Cardiac disorders


Ventricular arrhythmias

QTc prolongation

Torsade de Pointes

Sudden cardiac death

(see section 4.4)

Gastrointestinal disorders

Dry mouth



Skin and subcutaneous tissue disorder






Renal and urinary disorders


Urinary retention

Reproductive system and breast disorders



Breast pain

Breast tenderness



General disorders and administration site conditions






Liver function test abnormal

Blood prolactin increased

In 45 clinical studies where domperidone was used at higher dosages, for longer duration and for additional indications including diabetic gastroparesis, the frequency of adverse events (apart from dry mouth) was considerably higher. This was particularly evident for pharmacologically predictable events related to increased prolactin. In addition to the reactions listed above, akathisia, breast discharge, breast enlargement, breast swelling, depression, hypersensitivity, lactation disorder, and irregular menstruation were also noted.

Extrapyramidal disorder occurs primarily in neonates and infants..

Other central nervous system related effects of convulsion, agitation and somnolence also are very rare and primarily reported in infants and children.

Reporting of suspected adverse reactions

Reporting suspected adverse reactions after authorisation of the medicinal product is important. It allows continued monitoring of the benefit/risk balance of the medicinal product. Healthcare professionals are asked to report any suspected adverse reactions via HPRA Pharmacovigilance, Earlsfort Terrace, IRL - Dublin 2; Tel: +353 1 6764971; Fax: +353 1 6762517. Website: www.hpra.ie; E-mail:medsafety@hpra.ie.

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4.9 Overdose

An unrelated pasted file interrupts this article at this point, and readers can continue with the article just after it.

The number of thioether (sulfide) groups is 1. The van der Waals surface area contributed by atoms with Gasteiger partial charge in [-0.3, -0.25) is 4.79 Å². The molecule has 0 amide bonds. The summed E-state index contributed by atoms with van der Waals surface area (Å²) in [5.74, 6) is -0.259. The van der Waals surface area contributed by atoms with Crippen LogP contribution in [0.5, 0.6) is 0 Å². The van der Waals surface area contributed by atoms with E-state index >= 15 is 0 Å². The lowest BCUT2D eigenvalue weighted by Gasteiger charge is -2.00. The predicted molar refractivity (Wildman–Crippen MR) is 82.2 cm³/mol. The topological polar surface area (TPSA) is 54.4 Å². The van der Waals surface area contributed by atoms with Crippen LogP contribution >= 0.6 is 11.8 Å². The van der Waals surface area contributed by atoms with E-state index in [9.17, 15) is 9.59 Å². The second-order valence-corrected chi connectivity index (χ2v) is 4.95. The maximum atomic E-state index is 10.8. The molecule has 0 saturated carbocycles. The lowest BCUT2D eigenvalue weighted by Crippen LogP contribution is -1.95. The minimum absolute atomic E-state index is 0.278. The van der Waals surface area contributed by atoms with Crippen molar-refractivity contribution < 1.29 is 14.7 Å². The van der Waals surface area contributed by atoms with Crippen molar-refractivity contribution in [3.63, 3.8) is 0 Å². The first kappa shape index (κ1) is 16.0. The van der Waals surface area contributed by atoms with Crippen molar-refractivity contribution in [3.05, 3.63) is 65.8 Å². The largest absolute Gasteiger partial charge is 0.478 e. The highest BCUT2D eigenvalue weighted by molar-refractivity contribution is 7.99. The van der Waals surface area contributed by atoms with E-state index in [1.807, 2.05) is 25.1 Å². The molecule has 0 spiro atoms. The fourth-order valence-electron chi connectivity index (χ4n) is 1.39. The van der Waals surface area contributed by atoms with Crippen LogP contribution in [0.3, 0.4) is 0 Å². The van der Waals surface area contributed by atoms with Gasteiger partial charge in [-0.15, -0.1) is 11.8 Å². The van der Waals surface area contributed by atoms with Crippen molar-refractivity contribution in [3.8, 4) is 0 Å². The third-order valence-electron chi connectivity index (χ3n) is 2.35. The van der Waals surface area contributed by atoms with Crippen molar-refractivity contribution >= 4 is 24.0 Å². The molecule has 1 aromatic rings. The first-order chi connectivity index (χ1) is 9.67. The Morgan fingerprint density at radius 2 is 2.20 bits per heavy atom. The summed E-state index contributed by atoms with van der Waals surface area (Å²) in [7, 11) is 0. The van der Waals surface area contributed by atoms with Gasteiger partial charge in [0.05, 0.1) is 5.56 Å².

Overdose has been reported primarily in infants and children. Symptoms of overdosage may include agitation, altered consciousness, convulsion, disorientation, somnolence and extrapyramidal reactions.


There is no specific antidote to domperidone. , In the event of overdose, standard symptomatic treatment should be given immediately. ECG monitoring should be undertaken, because of the possibility of QTc interval prolongation Gastric lavage as well as the administration of activated charcoal, may be useful. Close medical supervision and supportive therapy is recommended. Anticholinergic, anti-parkinson drugsmay be helpful in controlling the extrapyramidal disorders.

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5.1 Pharmacodynamic properties

Pharmacotherapeutic group: Propulsives, ATC code: A03F A 03

Domperidone is a dopamine antagonist with anti-emetic properties. Domperidone does not readily cross the blood-brain barrier. In domperidone users, especially in adults , extrapyramidal disorders are very rare, but domperidone promotes the release of prolactin from the pituitary. Its anti-emetic effect may be due to a combination of peripheral (gastrokinetic) effects and antagonism of dopamine receptors in the chemoreceptor trigger zone, which lies outside the blood-brain barrier in the area postrema. Animal studies, together with the low concentrations found in the brain, indicate a predominantly peripheral effect of domperidone on dopamine receptors.

Studies in man have shown oral domperidone to increase lower oesophageal pressure, improve antroduodenal motility and accelerate gastric emptying. There is no effect on gastric secretion.

In accordance with ICH-E14 guidelines, a thorough QT study was performed. This study included a placebo, an active comparator and a positive control and was conducted in healthy subjects with up to 80 mg per day (10 or 20 mg administered four times a day) of domperidone. This study found a maximal difference of QTc between domperidone and placebo in LS-means in the change from baseline of 3.4 msec for 20 mg domperidone administered four times a day on Day 4. The 2-sided 90% CI (1.0 to 5.9 msec) did not exceed 10 msec. No clinically relevant QTc effects were observed in this study when domperidone was administered at up to 80 mg/day (i.e., more than twice the maximum recommended dosing).